As designated by the United States Congress, January is Cervical Health Awareness Month. Over 13,000 women in America are diagnosed with invasive cervical cancer (cancer that spread from the cervix surface to tissue deeper within the cervix or other body parts) every year. More than 4,200 die from the disease. Cervical cancer is preventable with appropriate screenings and vaccination.
HPV vaccines can help to prevent infection from low risk HPV types that cause genital warts and high risk HPV types that could lead to cervical cancer. All children are recommended by the CDC to receive the HPV vaccine by age 11 or 12. The vaccine creates a stronger immune response if taken within the preteen years. Due to this, children up to age 14 only require two doses of the vaccine. HPV vaccines are available for adults up to age 45, persons of age 15 and older have to receive a full three-dose series.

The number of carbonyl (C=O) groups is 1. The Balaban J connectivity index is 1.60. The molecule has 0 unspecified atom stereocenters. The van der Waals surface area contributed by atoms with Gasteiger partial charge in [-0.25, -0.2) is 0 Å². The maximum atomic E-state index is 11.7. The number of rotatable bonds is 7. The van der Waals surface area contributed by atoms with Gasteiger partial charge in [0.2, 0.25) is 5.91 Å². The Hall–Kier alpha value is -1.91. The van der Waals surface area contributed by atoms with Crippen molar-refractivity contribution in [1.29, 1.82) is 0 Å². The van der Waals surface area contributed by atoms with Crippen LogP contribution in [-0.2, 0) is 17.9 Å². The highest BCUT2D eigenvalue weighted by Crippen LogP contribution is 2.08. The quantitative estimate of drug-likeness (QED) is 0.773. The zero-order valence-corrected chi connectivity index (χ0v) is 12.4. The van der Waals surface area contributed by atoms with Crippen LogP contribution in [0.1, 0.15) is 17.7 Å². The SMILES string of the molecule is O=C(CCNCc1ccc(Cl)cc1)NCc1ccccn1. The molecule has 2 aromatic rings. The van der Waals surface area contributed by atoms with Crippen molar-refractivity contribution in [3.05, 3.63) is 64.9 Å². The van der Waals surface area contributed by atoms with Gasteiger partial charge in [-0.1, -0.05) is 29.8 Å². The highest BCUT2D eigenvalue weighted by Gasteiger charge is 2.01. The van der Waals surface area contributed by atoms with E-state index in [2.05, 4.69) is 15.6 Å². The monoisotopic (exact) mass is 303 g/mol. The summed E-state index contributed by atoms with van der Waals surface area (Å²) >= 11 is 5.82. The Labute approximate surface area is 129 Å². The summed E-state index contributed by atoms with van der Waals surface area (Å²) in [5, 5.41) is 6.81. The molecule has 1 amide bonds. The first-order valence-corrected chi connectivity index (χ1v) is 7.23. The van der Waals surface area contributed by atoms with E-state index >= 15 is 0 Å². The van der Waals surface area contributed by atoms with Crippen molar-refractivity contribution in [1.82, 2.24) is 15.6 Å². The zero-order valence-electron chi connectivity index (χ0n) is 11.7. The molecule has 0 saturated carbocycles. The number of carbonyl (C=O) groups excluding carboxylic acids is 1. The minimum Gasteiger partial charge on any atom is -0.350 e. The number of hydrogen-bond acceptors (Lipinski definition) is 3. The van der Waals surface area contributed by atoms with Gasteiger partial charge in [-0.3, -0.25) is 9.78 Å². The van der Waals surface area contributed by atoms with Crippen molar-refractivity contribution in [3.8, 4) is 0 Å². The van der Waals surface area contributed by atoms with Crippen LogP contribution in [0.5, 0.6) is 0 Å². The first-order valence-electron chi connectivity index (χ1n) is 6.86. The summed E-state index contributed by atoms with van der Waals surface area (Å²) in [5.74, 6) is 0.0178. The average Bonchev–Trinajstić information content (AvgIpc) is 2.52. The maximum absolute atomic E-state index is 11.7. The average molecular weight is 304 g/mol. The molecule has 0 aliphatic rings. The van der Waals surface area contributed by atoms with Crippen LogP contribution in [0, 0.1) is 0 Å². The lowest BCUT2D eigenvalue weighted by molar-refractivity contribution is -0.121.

Pap tests can find cervix cell changes caused by HPV. HPV and Pap tests, either one or both, are recommended for women over age 30. Each individual should ask their healthcare provider how often they should be screened and what tests are right for them.